- After a download is complete
The more personalized your email or message, the better. Again, it’s all about making customers feel valued. By highlighting specific items they purchased, you show that you truly care about their specific experience. This BarkBox review page below is specific for the individual’s box, and this helps the brand get targeted feedback.
Not sure what to say? Try one of these examples below to ask for a post-purchase review:
- “Thank you for your recent order! We’re excited for you to receive [Item], and it should be shipping soon. In the meantime, we’d love if you could spare a few minutes to leave us a review on your experience!”
- “What did you think of your recent purchase? We’d love to hear what you think so we can share it with other customers.”
- “Did you find [download] helpful? If so, please take a moment to leave a review. Reviews help us improve the overall experience, and they let others know we’re serious about delivering high-quality [product type].”
These messages above are a powerful way to connect and engage with existing customers. They’ll remember that you thought of them, and they’re more likely to stay loyal to your brand in the future.
Website Review Requests
Last but not least, you can also include review requests on your website. This is an important part of improving your user experience. Not only can you get real-time feedback, but you encourage engagement on your website.
In this example below, HungryRoot, a meal delivery service, asks users for feedback about recipes directly on their website. Because customers are only asked to leave a simple review out of 5 stars, they’re likely to take action. These ratings help future users choose their own meals.
Another example of a website that encourages reviews on-page is Chewy. This pet food retailer incorporates their Google customer reviews on the footer of each page. Not only does this build social proof when users see their 4.9 rating, but it also makes it simple for existing customers to leave new reviews.
How You Shouldn’t Ask For A Customer Review
Next, with all of these examples in mind, what are things to avoid when asking for customer reviews? There are some things to always avoid since they can be off-putting. When asked correctly, customer reviews strengthen existing relationships. However, they can go sour if you’re not careful.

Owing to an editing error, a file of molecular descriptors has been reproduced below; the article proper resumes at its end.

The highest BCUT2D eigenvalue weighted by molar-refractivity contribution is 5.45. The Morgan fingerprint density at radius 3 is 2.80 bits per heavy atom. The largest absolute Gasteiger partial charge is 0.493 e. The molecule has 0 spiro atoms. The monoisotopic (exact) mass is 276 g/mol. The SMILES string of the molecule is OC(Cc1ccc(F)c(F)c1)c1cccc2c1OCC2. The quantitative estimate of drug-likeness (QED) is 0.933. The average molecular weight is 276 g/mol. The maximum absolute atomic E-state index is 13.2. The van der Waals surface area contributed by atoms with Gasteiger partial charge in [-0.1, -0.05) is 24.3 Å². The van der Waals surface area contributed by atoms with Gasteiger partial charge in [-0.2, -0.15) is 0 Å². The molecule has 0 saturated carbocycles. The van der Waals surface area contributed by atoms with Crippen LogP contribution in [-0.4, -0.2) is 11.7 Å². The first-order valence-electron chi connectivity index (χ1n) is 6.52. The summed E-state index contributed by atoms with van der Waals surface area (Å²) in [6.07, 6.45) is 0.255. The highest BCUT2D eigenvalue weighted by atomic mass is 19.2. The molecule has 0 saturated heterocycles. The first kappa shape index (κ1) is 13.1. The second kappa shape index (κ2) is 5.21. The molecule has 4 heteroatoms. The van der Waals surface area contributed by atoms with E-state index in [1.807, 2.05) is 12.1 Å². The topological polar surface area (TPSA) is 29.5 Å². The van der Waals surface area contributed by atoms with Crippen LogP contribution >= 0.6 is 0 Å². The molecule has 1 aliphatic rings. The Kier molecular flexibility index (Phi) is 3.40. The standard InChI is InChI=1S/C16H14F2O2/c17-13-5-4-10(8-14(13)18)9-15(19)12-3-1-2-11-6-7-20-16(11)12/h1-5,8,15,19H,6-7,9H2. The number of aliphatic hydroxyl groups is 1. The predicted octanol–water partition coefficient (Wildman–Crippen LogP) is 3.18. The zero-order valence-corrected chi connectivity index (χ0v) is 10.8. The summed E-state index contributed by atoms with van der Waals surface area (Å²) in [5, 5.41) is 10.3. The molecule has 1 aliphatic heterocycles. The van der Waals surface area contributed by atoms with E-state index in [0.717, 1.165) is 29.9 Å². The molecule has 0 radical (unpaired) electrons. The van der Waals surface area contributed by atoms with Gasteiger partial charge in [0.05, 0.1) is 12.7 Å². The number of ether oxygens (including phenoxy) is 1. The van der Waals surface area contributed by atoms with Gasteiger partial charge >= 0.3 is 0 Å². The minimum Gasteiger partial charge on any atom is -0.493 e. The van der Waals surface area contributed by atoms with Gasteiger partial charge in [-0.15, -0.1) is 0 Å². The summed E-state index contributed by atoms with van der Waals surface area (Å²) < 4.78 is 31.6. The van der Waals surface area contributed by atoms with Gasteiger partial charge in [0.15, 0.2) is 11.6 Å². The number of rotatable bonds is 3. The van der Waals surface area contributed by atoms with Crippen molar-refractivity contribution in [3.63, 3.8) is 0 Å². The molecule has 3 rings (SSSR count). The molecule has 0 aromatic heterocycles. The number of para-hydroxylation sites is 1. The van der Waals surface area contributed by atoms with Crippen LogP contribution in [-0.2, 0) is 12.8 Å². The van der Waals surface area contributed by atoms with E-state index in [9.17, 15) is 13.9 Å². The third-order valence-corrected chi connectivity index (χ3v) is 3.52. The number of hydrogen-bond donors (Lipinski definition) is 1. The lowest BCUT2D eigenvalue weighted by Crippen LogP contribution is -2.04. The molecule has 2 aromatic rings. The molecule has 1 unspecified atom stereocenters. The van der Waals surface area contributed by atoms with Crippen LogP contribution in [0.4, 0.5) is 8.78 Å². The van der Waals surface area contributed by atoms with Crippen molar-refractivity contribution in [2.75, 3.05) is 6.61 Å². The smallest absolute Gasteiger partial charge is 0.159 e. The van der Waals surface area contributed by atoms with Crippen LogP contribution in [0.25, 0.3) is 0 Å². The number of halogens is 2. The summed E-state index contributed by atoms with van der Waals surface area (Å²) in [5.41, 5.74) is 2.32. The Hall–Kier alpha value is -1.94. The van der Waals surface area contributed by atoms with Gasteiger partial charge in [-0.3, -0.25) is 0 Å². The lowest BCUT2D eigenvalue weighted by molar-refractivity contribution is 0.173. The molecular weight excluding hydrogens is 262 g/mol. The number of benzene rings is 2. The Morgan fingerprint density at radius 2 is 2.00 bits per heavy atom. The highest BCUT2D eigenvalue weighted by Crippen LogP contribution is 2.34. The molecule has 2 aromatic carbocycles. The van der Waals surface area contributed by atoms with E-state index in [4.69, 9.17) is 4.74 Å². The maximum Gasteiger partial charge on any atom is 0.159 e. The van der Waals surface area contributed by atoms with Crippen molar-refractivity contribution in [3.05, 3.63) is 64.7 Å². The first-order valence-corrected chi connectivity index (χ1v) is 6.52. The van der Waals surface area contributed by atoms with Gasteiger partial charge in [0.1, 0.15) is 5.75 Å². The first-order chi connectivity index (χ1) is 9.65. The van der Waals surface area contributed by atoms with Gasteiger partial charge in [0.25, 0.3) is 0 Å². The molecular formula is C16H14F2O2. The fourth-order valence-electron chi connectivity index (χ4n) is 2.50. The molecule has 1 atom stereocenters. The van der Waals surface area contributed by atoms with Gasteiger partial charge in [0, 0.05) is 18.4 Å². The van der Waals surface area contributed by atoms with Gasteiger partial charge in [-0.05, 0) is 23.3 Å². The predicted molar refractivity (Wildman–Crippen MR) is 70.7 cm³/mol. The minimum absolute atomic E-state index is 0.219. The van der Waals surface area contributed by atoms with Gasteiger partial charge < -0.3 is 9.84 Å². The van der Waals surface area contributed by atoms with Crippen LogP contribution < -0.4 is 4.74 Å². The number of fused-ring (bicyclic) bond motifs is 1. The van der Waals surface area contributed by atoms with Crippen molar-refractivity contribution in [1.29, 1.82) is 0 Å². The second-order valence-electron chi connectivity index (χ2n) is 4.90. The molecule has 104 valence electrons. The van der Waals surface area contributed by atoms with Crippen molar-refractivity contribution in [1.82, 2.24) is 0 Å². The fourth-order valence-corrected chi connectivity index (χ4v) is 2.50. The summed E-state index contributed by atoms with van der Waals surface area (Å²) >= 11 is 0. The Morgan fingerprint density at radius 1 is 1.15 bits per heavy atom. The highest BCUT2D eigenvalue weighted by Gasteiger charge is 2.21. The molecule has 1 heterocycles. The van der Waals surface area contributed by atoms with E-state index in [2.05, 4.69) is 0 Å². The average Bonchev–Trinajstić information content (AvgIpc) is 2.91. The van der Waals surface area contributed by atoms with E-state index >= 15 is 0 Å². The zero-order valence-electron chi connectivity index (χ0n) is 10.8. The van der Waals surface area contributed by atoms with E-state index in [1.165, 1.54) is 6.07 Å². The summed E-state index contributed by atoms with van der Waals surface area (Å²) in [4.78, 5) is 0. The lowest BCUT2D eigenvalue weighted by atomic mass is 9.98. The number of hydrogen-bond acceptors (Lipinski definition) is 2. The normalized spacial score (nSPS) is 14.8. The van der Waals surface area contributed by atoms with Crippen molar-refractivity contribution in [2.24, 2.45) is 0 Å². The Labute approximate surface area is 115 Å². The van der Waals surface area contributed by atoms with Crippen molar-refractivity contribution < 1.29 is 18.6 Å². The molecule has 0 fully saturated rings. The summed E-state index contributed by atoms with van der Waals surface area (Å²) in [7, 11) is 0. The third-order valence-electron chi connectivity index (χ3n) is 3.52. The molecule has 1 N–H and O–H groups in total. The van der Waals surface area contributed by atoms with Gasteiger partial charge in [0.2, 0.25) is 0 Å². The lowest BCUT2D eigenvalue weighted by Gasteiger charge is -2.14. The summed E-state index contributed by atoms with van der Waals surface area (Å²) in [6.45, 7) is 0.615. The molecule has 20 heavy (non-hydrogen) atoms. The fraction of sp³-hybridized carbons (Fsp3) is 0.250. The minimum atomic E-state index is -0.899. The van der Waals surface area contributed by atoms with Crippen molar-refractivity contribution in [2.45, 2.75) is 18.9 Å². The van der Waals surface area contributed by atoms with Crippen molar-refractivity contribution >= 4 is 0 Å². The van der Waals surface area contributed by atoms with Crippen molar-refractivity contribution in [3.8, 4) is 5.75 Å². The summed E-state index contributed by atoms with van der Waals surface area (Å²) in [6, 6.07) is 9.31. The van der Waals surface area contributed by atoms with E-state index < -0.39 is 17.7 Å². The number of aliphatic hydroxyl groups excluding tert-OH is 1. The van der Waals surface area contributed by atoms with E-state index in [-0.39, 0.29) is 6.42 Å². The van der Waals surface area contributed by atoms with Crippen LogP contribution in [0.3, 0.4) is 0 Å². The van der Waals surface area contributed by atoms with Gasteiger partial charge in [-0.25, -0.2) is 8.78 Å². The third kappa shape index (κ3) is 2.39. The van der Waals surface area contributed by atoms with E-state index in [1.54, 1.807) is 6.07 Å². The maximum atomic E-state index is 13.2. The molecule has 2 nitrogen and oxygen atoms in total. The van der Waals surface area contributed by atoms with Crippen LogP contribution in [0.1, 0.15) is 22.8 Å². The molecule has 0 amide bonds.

The main key is to always make asking for a customer review natural. Your request shouldn’t ever come across as pushy since this can make customers feel uncomfortable. Ultimately, they’re doing you a favor, so treat it as such. Pay attention to these review don’ts:
- Command: Avoid giving commands like “give us 5 stars!” Every brand wants a perfect score, but you don’t want false reviews. Ask for honesty and let your experience speak for itself.
- Difficult: Leaving a review shouldn’t be complicated. If customers have to jump through too many steps, you’re only going to make them frustrated. (Hint: you don’t want frustrated customers leaving reviews!)
- Incentives: Though it might seem smart to offer a discount, coupon, or freebie in exchange for a review, this actually goes against the FTC’s rules.
Yes, you want more reviews as a brand, but you want these to be genuine. If you have to beg and plead for that perfect 5 stars, it’s not worth it. The most valuable reviews are natural.
Leverage Your Reviews
In conclusion, your brand reviews are one of your biggest assets. Learning how to ask for reviews in a way that’s seamless is key to unlocking genuine, authentic reviews. Your audience is likely more than willing to leave their thoughts, but you need to remember to ask.
Are you making the most of your reviews? This isn’t a one-and-done process. There’s no such thing as too many reviews, so take these tips above seriously. What do your superfans have to say about your brand?